Also outside the temple were 10 lavers, each of which held “forty baths” (1 Kings 7:38), resting on portable holders made of bronze, provided with wheels, and ornamented with figures of lions, cherubim, and palm-trees. The author of the books of the Kings describes their minute details with great interest (1 Kings 7:27–37). Josephus reported that the vessels in the Temple were composed of orichalcum covered in gold in Antiquities of the Jews.
Because of the religious and political sensitivities involved, no archaeological excavations and only limited surface surveys of the Temple Mount have been conducted since Charles Warren’s expedition of 1867–70. There is no archaeological evidence for the existence of Solomon’s Temple, and the building is not mentioned in surviving extra-biblical accounts. Israel Finkelstein and Neil Asher Silberman argue that the first Jewish temple in Jerusalem was not built until the end of the 7th century BCE, around three hundred years after Solomon. They believe the temple should not really be assigned to Solomon, who they see as little more than a small-time hill country chieftain, and argue that it was most likely built by Josiah, who governed Judah from 639 to 609 BCE.
Sources mentioning the First Temple
An ostracon (excavated prior to 1981), sometimes referred to as the House of Yahweh ostracon, was discovered at Tel Arad, dated to 6th century BCE which mentions a temple which is probably the Temple in Jerusalem.
A thumb-sized ivory pomegranate (which came to light in 1979) measuring 44 millimetres (1.7 in) in height, and bearing an ancient Hebrew inscription “Sacred donation for the priests in the House of —h,]”, was believed to have adorned a sceptre used by the high priest in Solomon’s Temple. It was considered the most important item of biblical antiquities in the Israel Museum’s collection. However, in 2004, the Israel Antiquities Authority reported the inscription to be a forgery, though the ivory pomegranate itself was dated to the 14th or 13th century BCE. This was based on the report’s claim that three incised letters in the inscription stopped short of an ancient break, as they would have if carved after the ancient break was made. Since then, it has been proven that one of the letters was indeed carved prior to the ancient break, and the status of the other two letters are in question. Some paleographers and others have continued to insist that the inscription is ancient, some dispute this so the authenticity of this writing is still the object of discussion.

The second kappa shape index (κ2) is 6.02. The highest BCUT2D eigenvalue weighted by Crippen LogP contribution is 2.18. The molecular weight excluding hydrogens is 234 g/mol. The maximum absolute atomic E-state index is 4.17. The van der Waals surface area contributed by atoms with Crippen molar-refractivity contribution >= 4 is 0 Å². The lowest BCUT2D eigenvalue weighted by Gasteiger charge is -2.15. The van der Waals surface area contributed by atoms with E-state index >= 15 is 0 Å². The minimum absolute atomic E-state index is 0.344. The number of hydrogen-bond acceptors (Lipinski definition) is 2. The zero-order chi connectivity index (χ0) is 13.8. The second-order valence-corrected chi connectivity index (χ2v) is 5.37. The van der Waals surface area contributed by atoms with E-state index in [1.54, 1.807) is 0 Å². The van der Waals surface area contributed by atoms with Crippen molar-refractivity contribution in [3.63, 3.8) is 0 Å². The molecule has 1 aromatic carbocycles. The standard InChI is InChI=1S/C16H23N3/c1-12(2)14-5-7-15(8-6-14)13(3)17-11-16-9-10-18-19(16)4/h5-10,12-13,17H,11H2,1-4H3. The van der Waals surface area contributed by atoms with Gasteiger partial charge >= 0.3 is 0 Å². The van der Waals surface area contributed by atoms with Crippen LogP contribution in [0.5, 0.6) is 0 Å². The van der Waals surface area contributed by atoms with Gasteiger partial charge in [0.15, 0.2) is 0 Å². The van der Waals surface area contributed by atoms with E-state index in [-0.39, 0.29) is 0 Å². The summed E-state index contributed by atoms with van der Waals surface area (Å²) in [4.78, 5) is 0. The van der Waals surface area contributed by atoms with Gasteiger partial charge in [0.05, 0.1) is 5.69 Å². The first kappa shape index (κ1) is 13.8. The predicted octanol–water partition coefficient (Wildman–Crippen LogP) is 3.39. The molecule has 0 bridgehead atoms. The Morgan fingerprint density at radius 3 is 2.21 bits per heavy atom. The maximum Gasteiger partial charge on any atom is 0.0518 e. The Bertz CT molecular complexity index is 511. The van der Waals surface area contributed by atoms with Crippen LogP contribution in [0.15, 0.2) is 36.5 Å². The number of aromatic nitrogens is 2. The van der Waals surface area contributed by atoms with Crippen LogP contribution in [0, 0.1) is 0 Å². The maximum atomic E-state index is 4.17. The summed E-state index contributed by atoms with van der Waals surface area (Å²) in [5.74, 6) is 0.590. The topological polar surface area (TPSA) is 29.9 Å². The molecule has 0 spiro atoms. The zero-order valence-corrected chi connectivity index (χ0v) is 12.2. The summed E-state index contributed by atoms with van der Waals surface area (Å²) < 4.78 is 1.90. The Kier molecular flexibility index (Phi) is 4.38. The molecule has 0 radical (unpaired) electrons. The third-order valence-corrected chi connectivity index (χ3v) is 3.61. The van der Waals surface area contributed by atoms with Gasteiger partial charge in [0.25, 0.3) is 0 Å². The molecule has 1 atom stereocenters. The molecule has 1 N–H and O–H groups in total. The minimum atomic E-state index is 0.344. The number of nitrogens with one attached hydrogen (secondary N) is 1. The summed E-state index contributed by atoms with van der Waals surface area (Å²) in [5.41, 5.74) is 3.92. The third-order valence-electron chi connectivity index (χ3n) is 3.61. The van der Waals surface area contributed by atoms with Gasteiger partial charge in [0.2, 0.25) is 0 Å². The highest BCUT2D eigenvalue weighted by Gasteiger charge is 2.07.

Another artifact, the Jehoash Inscription, which first came to notice in 2003, contains a 15-line description of King Jehoash’s ninth-century BCE restoration of the Temple. Its authenticity was called into question by a report by the Israel Antiquities Authority, which said that the surface patina contained microfossils of foraminifera. As these fossils do not dissolve in water, they cannot occur in a calcium carbonate patina, leading initial investigators to conclude that the patina must be an artificial chemical mix applied to the stone by forgers. As of late 2012, the academic community is split on whether the tablet is authentic or not. Commenting on a 2012 report by geologists arguing for the authenticity of the inscription, in October 2012, Hershel Shanks (who believes the inscription is genuine) wrote the current situation was that most Hebrew language scholars believe that the inscription is a forgery and geologists that it is genuine, and thus “Because we rely on experts, and because there is an apparently irresolvable conflict of experts in this case, BAR has taken no position with respect to the authenticity of the Jehoash Inscription.”
Temple Mount Sifting Project
By 2006, the Temple Mount Sifting Project had recovered numerous artifacts dating from the 8th to 7th centuries BCE from soil removed in 1999 by the Islamic Religious Trust (Waqf) from the Solomon’s Stables area of the Temple Mount. These include stone weights for weighing silver and a First Temple period bulla, or seal impression.[dubious – discuss]
Objects found next to the Temple Mount
In 2018 and a few years previously, two First Temple period stone weights used for weighing half-shekel Temple donations were found during excavations under Robinson’s Arch at the foot of the Temple Mount. The tiny artifacts, inscribed with the word beka, which is known from related contexts in the Hebrew Bible, were used to weigh silver pieces on a scale, possibly at the very spot where they were unearthed.